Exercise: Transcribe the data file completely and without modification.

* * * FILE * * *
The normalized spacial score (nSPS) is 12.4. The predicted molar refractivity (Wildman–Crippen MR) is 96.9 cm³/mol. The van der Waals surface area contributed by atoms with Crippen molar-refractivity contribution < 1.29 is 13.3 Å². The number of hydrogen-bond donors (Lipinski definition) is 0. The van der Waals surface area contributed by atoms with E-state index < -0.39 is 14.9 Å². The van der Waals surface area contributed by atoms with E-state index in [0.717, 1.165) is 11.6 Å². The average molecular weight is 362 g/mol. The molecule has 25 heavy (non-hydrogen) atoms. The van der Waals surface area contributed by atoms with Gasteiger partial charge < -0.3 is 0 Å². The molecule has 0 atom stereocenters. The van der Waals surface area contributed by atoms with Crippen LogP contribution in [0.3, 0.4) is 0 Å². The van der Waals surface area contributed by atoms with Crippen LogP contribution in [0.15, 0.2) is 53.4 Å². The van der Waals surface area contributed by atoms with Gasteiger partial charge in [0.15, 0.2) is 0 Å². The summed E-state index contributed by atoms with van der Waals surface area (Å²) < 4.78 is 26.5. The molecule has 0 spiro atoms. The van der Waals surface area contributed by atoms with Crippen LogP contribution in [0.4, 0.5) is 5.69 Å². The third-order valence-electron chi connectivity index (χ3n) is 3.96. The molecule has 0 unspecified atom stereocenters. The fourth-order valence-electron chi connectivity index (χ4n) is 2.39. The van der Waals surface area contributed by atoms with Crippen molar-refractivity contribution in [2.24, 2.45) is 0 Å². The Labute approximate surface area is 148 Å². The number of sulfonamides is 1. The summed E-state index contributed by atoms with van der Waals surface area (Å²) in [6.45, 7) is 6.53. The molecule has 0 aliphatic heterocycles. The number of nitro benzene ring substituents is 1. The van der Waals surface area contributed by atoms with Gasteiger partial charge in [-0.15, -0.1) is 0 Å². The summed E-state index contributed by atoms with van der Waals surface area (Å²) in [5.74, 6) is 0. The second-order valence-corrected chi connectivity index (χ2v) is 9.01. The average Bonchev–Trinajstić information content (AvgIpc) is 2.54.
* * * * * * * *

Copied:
The normalized spacial score (nSPS) is 12.4. The predicted molar refractivity (Wildman–Crippen MR) is 96.9 cm³/mol. The van der Waals surface area contributed by atoms with Crippen molar-refractivity contribution < 1.29 is 13.3 Å². The number of hydrogen-bond donors (Lipinski definition) is 0. The van der Waals surface area contributed by atoms with E-state index < -0.39 is 14.9 Å². The van der Waals surface area contributed by atoms with E-state index in [0.717, 1.165) is 11.6 Å². The average molecular weight is 362 g/mol. The molecule has 25 heavy (non-hydrogen) atoms. The van der Waals surface area contributed by atoms with Gasteiger partial charge < -0.3 is 0 Å². The molecule has 0 atom stereocenters. The van der Waals surface area contributed by atoms with Crippen LogP contribution in [0.3, 0.4) is 0 Å². The van der Waals surface area contributed by atoms with Crippen LogP contribution in [0.15, 0.2) is 53.4 Å². The van der Waals surface area contributed by atoms with Gasteiger partial charge in [0.15, 0.2) is 0 Å². The summed E-state index contributed by atoms with van der Waals surface area (Å²) < 4.78 is 26.5. The molecule has 0 spiro atoms. The van der Waals surface area contributed by atoms with Crippen LogP contribution in [0.4, 0.5) is 5.69 Å². The third-order valence-electron chi connectivity index (χ3n) is 3.96. The molecule has 0 unspecified atom stereocenters. The fourth-order valence-electron chi connectivity index (χ4n) is 2.39. The van der Waals surface area contributed by atoms with Crippen molar-refractivity contribution in [2.24, 2.45) is 0 Å². The Labute approximate surface area is 148 Å². The number of sulfonamides is 1. The summed E-state index contributed by atoms with van der Waals surface area (Å²) in [6.45, 7) is 6.53. The molecule has 0 aliphatic heterocycles. The number of nitro benzene ring substituents is 1. The van der Waals surface area contributed by atoms with Gasteiger partial charge in [-0.15, -0.1) is 0 Å². The summed E-state index contributed by atoms with van der Waals surface area (Å²) in [5.74, 6) is 0. The second-order valence-corrected chi connectivity index (χ2v) is 9.01. The average Bonchev–Trinajstić information content (AvgIpc) is 2.54.